When the very last
member of the audience left the Blue Man Group theater back on January 22nd,
that's literally when the work began.
The crew at the Universal Orlando Resort had only two weeks to give this CityWalk
venue a $5 million, hi-tech makeover and they weren't going to waste a moment.
After working round-the-clock to strip this performance
space down to its bare deck (not to mention transforming the back wall of this
theater into a massive jumbotron), Universal Orlando unveiled the revamped
& enhanced version of its new Blue Man Group show yesterday. Which manages
to preserve what made the original production so popular with Central Florida
visitors while -- at the same time -- adding a whole-new hi-tech satirical edge
to the proceedings.
Phil Stanton, co-founder of Blue Man Group at yesterday'spress conference at the Universal Orlando Resort
As Phil Stanton, the co-founder of Blue Man Group explained
yesterday as he spoke with reporters, tablet computers and text messaging have
really transformed the ways people interact with one other these days. And not
necessarily in a good way. Which is why these hi-tech devices are now ripe
targets for satire, at least as far as the Blue Man Group is concerned.
This is why a whole new section has been added to this show where
the Blue Men interact with GiPads (think gigantic iPads). There's also some fun new riffs on the dangers
of multitasking, not to mention how isolating text messaging can be sometimes
Huge hi-tech devices provide fitting backgroundsfor classic low-comedy bits
Don't worry. The low-comedy stuff that used to make the Blue
Man Group show so hugely popular with Universal Orlando visitors (i.e. how the performers would catch marshmallows with
their mouths, how they'd drum on PVC pipes, how audience members in the first
few rows had to wear ponchos to avoid getting splattered with brightly-colored
paint and dyes) haven't been dropped to make room for hi-tech satire. If
anything, some of the newer elements that have recently been folded into this
show have actually improved classic moments.
Take -- for example -- that dance party which traditionally
closes out each Blue Man Group performance.
It used to be that -- as this show came to a close -- the audience found
itself encased in rolls & rolls of toilet paper. Now -- in an effort to be
a wee bit greener (i.e. cut back on the pounds of toilet paper that the Blue
Man Group first has to collect and then recycle at the end of every performance)
as well as add an interactive edge to the proceedings -- nine 7-foot-wide beach
balls now fall from the rafters as the dance party begins. And as these gigantic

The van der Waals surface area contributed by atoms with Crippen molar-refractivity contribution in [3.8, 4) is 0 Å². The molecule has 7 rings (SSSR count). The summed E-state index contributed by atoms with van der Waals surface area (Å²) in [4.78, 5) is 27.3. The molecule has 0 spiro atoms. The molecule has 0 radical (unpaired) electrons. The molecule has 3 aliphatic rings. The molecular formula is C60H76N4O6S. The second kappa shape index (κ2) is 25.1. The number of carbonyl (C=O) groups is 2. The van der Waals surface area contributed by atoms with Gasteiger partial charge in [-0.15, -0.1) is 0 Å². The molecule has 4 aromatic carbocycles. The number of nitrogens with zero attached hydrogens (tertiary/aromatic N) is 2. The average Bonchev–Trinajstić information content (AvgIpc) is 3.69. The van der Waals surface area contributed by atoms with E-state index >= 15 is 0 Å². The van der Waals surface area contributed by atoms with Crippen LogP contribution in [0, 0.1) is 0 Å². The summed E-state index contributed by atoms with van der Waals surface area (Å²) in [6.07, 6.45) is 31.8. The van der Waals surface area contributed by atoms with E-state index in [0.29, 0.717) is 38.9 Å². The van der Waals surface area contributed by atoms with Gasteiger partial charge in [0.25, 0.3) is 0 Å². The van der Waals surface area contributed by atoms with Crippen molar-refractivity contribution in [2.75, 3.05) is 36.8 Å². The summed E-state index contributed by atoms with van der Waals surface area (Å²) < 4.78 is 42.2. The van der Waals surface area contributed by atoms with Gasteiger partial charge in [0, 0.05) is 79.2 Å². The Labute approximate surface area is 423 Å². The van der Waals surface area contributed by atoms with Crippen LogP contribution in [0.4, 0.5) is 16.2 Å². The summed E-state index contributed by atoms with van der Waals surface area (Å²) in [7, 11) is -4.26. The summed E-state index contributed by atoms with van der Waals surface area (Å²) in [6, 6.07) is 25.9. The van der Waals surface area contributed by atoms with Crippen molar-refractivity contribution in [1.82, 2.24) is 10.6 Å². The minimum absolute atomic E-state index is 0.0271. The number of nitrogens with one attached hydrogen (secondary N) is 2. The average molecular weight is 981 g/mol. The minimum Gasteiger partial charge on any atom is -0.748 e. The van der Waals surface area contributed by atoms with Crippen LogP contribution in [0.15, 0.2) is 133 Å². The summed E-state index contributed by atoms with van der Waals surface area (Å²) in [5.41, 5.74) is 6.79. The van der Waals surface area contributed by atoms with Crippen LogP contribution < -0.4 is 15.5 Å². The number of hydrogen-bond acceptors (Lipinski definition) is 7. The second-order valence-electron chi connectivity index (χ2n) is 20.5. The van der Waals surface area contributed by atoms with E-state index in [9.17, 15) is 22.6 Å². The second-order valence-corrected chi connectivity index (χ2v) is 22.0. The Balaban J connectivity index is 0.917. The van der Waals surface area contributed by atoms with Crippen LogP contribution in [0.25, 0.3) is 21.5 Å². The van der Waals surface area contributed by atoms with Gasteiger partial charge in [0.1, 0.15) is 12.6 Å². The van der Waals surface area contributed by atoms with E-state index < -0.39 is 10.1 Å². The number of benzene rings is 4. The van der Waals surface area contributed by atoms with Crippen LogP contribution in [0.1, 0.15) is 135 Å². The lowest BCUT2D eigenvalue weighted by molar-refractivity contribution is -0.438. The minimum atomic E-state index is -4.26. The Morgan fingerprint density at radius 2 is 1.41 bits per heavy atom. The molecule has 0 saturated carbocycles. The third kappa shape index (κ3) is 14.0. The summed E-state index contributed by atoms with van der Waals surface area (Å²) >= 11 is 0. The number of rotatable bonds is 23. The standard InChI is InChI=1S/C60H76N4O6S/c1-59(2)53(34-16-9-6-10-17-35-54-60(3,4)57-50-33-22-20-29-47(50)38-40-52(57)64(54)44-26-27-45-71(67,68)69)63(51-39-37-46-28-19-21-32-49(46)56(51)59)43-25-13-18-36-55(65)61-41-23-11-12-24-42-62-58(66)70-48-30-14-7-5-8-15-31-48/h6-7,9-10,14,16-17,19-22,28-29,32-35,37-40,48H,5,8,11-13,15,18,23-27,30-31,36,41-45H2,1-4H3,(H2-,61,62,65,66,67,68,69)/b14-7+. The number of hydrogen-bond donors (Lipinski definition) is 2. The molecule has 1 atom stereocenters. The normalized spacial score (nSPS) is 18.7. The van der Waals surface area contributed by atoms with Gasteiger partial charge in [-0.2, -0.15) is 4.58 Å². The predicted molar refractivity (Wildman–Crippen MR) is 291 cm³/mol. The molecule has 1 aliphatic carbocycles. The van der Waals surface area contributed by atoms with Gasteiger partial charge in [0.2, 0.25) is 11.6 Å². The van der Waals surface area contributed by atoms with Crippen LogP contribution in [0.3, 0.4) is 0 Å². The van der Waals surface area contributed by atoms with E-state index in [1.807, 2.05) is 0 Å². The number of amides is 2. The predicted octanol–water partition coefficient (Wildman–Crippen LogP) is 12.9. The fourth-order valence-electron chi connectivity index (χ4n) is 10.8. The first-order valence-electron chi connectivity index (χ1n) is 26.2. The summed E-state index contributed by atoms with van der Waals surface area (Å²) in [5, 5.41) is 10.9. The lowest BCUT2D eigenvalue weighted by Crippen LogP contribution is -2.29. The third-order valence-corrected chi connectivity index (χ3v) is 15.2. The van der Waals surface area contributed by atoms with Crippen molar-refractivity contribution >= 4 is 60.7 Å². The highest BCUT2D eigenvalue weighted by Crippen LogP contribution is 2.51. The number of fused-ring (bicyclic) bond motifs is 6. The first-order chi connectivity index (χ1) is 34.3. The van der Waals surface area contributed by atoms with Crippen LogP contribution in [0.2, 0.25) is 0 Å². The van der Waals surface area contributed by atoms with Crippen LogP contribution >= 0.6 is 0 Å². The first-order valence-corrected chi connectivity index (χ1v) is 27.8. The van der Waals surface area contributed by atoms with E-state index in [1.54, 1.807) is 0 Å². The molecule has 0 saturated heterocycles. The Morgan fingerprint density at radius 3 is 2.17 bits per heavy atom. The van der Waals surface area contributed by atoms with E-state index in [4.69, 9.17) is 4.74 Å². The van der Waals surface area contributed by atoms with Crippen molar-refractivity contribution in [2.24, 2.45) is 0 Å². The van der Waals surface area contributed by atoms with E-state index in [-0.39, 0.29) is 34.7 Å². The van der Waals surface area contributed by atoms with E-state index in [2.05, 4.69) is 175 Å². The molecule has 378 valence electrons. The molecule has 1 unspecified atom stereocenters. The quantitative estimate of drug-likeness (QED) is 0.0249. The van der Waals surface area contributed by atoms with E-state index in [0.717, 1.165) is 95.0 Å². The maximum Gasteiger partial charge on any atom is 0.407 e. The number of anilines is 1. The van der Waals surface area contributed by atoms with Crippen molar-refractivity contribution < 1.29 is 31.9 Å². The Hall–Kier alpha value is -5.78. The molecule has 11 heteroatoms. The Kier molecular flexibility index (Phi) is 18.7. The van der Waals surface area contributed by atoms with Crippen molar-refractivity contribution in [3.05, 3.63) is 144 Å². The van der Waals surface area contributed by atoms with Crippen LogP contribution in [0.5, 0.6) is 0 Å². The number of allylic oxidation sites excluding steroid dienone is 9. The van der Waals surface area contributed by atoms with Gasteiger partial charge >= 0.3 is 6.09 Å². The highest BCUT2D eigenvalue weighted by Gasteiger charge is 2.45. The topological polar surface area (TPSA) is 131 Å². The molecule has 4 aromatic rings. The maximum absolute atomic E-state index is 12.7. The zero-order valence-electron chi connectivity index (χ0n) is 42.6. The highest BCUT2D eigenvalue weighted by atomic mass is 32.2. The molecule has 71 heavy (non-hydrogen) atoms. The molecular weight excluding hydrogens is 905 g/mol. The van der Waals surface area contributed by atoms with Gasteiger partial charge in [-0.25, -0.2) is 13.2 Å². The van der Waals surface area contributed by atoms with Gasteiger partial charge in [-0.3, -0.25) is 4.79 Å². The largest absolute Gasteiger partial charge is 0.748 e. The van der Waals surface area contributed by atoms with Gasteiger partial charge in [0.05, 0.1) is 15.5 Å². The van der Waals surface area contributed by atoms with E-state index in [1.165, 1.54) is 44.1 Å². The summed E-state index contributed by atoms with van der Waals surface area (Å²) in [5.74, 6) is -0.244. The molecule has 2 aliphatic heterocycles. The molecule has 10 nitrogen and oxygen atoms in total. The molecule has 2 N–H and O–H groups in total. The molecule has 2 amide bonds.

glowing spheres get batted about by members
of the audience, they actually respond to lighting queues that are coming from
the stage. Which means that these beach balls change color as they bounce
around the room.
Copyright Universal Orlando Resort. All rights reserved
And Universal Orlando executives clearly approve of the
changes that have been made to that resort's Blue Man Group show. Given that
UOR has just extended the BMG's agreement to perform at Universal CityWalk for
another 5 years.
So if you'd like to check all of the new music, staging and
hi-tech special effects that have recently been added to the Universal Orlando
version of the Blue Man Group show ... Well, while this performance art piece
is still technically in dress rehearsal for the next seven days as the
performers then get used to all of their new music & lighting cues, the
revamped version of Blue Man Group is expected to officially open to the public
next Friday night, February 24th.
And if what Stanton said yesterday proves to be true, we
should look for some of these newer elements of the Orlando version of Blue Man
Group to soon pop up in the Las Vegas production as that show shifts venues
later this year, moving from the Venetian Resort over to the Monte Carlo. More
to the point, don't be surprised if you see Phil & Co. making further tweaks
to Blue Man Group in the not-so-distant future.
"We tweak our shows all the time. But in Orlando, the
culture shifted so much in (the past) five years we wanted (do something to
make this particular version of Blue Man Group seem that much fresher), stay
relevant," he said. "(Hopefully) we won't need to (revisit and revamp
this production of the show) again until cellphones are embedded in our heads. (Which)
may not be long."
Looks awesome! I used to work for BMG in Boston several years ago. I think it was my favorite job! Of course that theatre is very small, I doubt those beach balls would even fit inside. :)
BMG has always been a commentary on modern art and technology so these changes don't surprise me. I'm dying to see them in action though!
I guess someday I'll have to get down to Florida to check it out.
Oh and fyi, it's not actually toilet paper...just looks like it. ;)
These new bits you mention are already in the touring production which played Columbus, OH last week.